By the middle of the century, by one estimate, 800 million people will live in cities where the sea level could rise by more than half a meter. Many coastal neighborhoods already regularly flood. In South Korea, the city of Busan is planning a radical response: a new neighborhood that floats. As the sea level rises, so will the neighborhood.
It’s the first project for Oceanix, a New York City-based startup that has partnered with the city on the development, along with multiple other partners, including UN-Habitat, a United Nations program focused on sustainable development. Oceanix cofounders Itai Madamombe and Marc Collins Chen “were both concerned about sea level rise and its impact on coastal cities,” says Madamombe. “And we were also concerned about the land shortages in coastal cities and how they drive the price of housing up.”
They also saw the problems that happen when cities expand onto “reclaimed” land in the water. “You basically obliterate everything that’s in the ocean by dumping debris,” she says. “You’re also now more susceptible to sea level rise because you’ve destroyed your protective barrier, like mangroves.” Instead of destroying nature, the startup wanted to find a way to build that could help regenerate the marine ecosystem.
The company plans to build new housing and other buildings on large, buoyant concrete platforms that are anchored to the seabed—so they don’t float away—but can rise and fall with the water. (Because of the design and the local wave pattern, people on the platforms won’t feel the movement.) The concrete is designed to allow the growth of marine flora and fauna on the surface. The startup is also using a material called Biorock, which pulls minerals from the water to naturally build limestone. The Biorock can be planted with seaweed and other plants that can both help clean the coastal water and provide habitat.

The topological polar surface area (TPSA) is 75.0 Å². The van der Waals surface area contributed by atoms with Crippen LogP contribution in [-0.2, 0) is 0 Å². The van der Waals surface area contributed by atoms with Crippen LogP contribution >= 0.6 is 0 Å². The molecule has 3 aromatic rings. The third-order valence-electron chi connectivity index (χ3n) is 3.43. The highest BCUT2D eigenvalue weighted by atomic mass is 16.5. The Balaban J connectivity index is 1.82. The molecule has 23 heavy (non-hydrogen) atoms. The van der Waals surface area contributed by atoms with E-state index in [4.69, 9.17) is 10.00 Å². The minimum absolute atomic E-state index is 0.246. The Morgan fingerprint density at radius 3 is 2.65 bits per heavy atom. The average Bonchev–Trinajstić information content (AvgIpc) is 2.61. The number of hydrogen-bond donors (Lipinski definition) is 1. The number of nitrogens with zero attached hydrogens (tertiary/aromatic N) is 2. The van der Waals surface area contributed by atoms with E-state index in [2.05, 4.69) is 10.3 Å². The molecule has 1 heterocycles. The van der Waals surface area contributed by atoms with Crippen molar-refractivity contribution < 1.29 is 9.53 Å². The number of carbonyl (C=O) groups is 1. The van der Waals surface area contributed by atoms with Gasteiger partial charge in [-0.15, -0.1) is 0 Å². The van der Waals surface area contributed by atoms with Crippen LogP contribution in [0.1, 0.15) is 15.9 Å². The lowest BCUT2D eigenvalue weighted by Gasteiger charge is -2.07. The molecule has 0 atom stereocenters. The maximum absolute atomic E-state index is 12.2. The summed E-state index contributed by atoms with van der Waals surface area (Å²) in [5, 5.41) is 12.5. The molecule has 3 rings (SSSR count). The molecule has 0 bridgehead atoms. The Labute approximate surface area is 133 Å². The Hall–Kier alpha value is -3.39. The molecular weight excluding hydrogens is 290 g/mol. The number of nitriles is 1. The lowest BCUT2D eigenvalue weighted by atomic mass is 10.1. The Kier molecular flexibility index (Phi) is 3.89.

The neighborhood in Busan will be connected to the local power grid but should be self-reliant, generating solar and wind power on the site that will be stored in batteries. The site will also collect and purify rainwater for use in the buildings and will process water used for showering or washing hands so that it can be reused. Residents will be able to commute to other parts of the city via a nearby subway station on land, though the site will also include office space, so some people will have the option to walk to work.
The project partners unveiled the design this week and will now have to go through the permitting process; after getting permits, they expect construction to take four to five years. Oceanix envisions similar developments in coastal cities around the world. “Our hope is that it can be in two kinds of cities: one, cities that are dealing with sea level rise; and two, cities that have land shortages and usually resort to land reclamation,” Madamombe says. “That’s very damaging to the ocean. We have figured out a way where we can live in harmony with nature—and not just actually live in harmony but actually regenerate it.”